A new report shows that the reserve margin for the Electric Reliability Council of Texas (ERCOT) could plunge to 9.8% as soon as 2014, to 6.9% in 2015, and to a negative margin by 2022—well below the grid operator’s 13.75% target for electric generation capacity that exceeds the forecast peak demand on the grid.
According to ERCOT’s newly revised Capacity, Demand and Reserves (CDR) report , the grid operator that serves about 85% of Texas will struggle to maintain its 2010-set 13.75% reserve margin through 2013, requiring nearly 2 GW of mothballed capacity returned to service before this summer to remain in operation. It also requires that LS Power’s 900-MW pulverized Sandy Creek coal unit in Riesel, Texas, become operational as scheduled. That plant sustained severe damage to its boiler during commissioning testing last October and is expected to reopen in early 2013.
The 2014 outlook shows slightly more than 75,000 MW of available capacity to serve anticipated peak demand of 68,403 MW. By 2015, projected reserves drop to 6.9%, with 76,623 MW of resources available to serve peak demand of 71,692 MW.
Nearly 3,657 MW of new gas-fired capacity, more than 2,000 MW of new wind power (including 600 MW of coastal wind), about 900 MW of new coal-fired generation, and 60 MW of solar power would be added in Texas starting in 2016, but reserve margins would again take a hit as a result of CPS Energy’s plans to deactivate its two coal-fired units at the 845-MW J.T. Deely coal plant in 2018.
The grid operator said it was “unknown” if the federal Mercury and Air Toxics Standard (MATS) would result in retirement of existing coal-fired capacity. “Representatives of the Texas Commission on Environmental Quality (TCEQ) have informed ERCOT that the emissions requirements in the MATS rule for new solidâ€fuel units are more stringent than those included in the finalized air permits for several new plants. This discrepancy could cause these new units to have to reapply for air permits, and as a result could further delay these projects or cause them to be cancelled,” it says.
“Although the long-term report projects a negative reserve margin by 2022, the outlook for summer 2013 actually has improved since the previous CDR was released in December 2011,” ERCOT said. That report showed the reserve margin slightly above 12% by summer 2013 and in negative numbers by 2020.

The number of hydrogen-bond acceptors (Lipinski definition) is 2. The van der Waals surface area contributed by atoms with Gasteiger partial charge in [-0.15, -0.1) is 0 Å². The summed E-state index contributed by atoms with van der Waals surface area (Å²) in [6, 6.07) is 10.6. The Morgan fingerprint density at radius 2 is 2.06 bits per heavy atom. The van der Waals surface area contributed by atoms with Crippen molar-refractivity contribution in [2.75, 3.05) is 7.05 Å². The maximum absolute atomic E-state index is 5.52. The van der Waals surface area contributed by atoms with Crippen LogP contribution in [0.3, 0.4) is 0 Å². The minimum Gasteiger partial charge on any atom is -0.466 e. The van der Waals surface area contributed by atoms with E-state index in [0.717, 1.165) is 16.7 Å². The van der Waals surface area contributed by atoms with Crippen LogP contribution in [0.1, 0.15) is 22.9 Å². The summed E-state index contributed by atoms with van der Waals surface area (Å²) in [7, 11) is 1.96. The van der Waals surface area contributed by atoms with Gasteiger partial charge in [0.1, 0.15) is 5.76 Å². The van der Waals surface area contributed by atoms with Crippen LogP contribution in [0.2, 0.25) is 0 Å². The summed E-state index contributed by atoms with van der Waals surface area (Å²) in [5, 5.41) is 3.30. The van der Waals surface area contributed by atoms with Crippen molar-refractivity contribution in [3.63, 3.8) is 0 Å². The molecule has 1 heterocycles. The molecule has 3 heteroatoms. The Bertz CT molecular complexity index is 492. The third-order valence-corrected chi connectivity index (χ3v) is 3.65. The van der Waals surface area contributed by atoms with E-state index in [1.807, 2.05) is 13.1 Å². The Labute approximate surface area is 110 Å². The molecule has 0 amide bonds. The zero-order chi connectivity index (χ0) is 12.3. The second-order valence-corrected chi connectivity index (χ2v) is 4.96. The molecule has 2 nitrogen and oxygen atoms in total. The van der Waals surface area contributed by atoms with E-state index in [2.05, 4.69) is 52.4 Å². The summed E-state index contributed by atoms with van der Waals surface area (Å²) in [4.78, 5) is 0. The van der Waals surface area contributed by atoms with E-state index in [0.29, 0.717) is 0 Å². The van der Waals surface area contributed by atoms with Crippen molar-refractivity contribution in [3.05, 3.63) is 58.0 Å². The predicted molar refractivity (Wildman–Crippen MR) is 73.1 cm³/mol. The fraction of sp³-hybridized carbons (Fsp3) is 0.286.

Since the December report was released, about 1,240 MW of previously “mothballed” capacity has returned to service for the foreseeable future. Anticipated capacity now also includes 1,130 MW of coal-fired generation that was expected to discontinue operations under the Cross-State Air Pollution Rule, a federal rule that has been stayed in federal court.
Nearly 600 MW of new renewable power has also begun operations within ERCOT since December, including 105 MW of biomass, 432 MW of wind power, and 59 MW of solar power. ERCOT also factored increasing “demand response” services into future summer load scenarios.
Even so, ERCOT planners cautioned that the peak forecast in the CDR report released this week “could be conservative as the Texas economy continues to thrive in spite of slow growth elsewhere in the country and the outlook for summer temperatures remains above the 15-year average.”
The grid operator was forced to cut power to large industrial users last summer to avoid rolling blackouts as the state grappled with surging power demand during a long heat wave and a devastating drought. Power demand in ERCOT’s operational region hit three consecutive records in one week, reaching 68,294 MW on Aug. 3. ERCOT had come under regulatory scrutiny in February 2011 when an unusually bitter cold snap crippled several power plants and forced the grid operator to implement rolling blackouts.
In a statement on Tuesday, ERCOT CEO Trip Doggett urged immediate action on both the supply and demand sides of what he called the “the resource adequacy equation” to ensure future electric reliability.
“Last summer, every business that reduced its operations when called upon—and every resident who turned up the thermostat when we asked for conservation—helped ERCOT keep the lights on and air conditioners running,” Doggett said. “This year, we are beginning to test new approaches to Emergency Response Service, and we also will try more ways to notify the public when conservation is needed most.”
ERCOT has also commissioned the Brattle Group to examine factors that influence investment in new generation and other projects related to ERCOT’s resource adequacy goals. The Brattle Group has been gathering and analyzing input from investors and other stakeholders to determine what incentives or other changes could improve the outlook for future electric generation and other resource adequacy solutions. Its final report is due for release June 1.
Sources: POWERnews, ERCOT